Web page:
• Statement of purpose – Again, start early. An SOP is not something that can be done overnight or in a few days. Write down a little list of why you want to study, how this will help you or your career, what motivates you to do this or how you will contribute to the country/ community etc. then develop it into a little essay. Keep it simple, short and precise. The admissions department receive a lot of applications. A crisp SOP will stand out and appeal to them.
  • Letter of Recommendations- NUS does not accept physical hard copies of LORs. The LORs have to be directly uploaded on a link sent to the referees. So, chose your referees, have a discussion with them about the LOR and request them to get it ready before you start your application process.The link will be sent to your referees as soon as you submit your online application. It will expire within a few weeks after which the referees will not be able to access the link. Do what you have to, to remind them to get it ready and upload it as soon as you submit the online application.
  • CV – A crisp and short CV highlighting your academic achievements, your extracurricular, leadership positions, skills, and interests.
  • Application process- To apply to NUS, you have to submit an online application as well as post them the physical hard copies of the required supporting documents before the deadline in December. Plan, organize and have your supporting documents ready. The list of supporting documents can be found online on the NUS website.
  • When will you know the outcome – NUS took 6 long months to let us know. My offer letter came on the 23rd of April 2019. The outcome dates vary every year, so do not worry if it gets late. You can always mail them your queries and they will reply almost immediately.

Did you apply for/receive financial aid of any kind?

Scholarships at NUS are very scarce. I did apply to the scholarship at NUS, but I wasn’t offered one. However, there are plenty of external scholarships you can apply to. For instance: I was a finalist in the Purvez Bilimoria global award for legal excellence Scholarship. But then again, research about the available scholarships in India and abroad before your application process.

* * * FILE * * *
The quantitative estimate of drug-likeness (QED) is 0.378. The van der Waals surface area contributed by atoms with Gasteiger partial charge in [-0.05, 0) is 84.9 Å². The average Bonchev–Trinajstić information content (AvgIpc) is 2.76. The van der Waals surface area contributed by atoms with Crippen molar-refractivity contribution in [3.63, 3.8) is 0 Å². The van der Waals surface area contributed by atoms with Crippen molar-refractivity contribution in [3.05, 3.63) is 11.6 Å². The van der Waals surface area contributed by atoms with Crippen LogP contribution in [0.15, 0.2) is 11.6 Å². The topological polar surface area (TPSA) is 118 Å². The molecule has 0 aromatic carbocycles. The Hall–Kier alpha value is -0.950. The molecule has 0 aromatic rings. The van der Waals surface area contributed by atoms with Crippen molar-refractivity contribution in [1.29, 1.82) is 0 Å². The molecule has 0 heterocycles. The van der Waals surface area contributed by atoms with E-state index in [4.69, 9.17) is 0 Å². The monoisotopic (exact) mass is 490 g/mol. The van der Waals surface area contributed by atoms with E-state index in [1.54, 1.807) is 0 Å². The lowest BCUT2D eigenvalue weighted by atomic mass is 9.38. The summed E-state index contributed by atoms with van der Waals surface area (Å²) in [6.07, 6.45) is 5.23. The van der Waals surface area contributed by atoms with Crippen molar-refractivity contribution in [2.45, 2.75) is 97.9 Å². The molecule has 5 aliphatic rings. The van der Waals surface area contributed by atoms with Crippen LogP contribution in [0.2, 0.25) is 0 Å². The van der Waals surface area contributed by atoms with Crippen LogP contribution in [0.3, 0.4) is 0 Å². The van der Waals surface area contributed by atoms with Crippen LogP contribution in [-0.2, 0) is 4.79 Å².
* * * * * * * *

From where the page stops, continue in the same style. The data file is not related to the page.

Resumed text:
Given the specialized nature of your LLM, what are some of the expectations you have from the course?

I expect to learn a lot more international arbitration and its specifics. I also hope to improve my research and analytical skills through independent research. Though I have chosen a specialization, the LL.M. at NUS gives me an option to explore electives from other specializations as well.

Only 24 of the required 40-44 credits need to be chosen from the Arbitration and dispute resolution specialization. So, I plan on diversifying my options as well.

Lastly, any advice for the Indian law graduate who may be considering a master’s abroad?

One sincere advice would be to start the application process early. Also, do not apply to a bunch of universities. Choose what you want to study, where you want to study, talk to someone knowledgeable and decide exactly which university you want to apply to.

Second, Universities abroad appreciate extracurricular/non-academic activities as well as academic achievements. So, don’t forget to add in your volunteering work, community service, any non- academic skills or achievements you have in other fields on your CV and SOP.

“Universities abroad appreciate extracurricular/non-academic activities as well as academic achievements. So, don’t forget to add in your volunteering work, community service, any non- academic skills or achievements you have in other fields on your CV and SOP. “

Get your written documents vetted by someone knowledgeable before you finalize it.

Third, treat your LLM as a learning experience rather than as a gateway to working abroad or settling abroad.

Lastly, plan your financials early. Loan processes can be cumbersome at times and could stall the application process.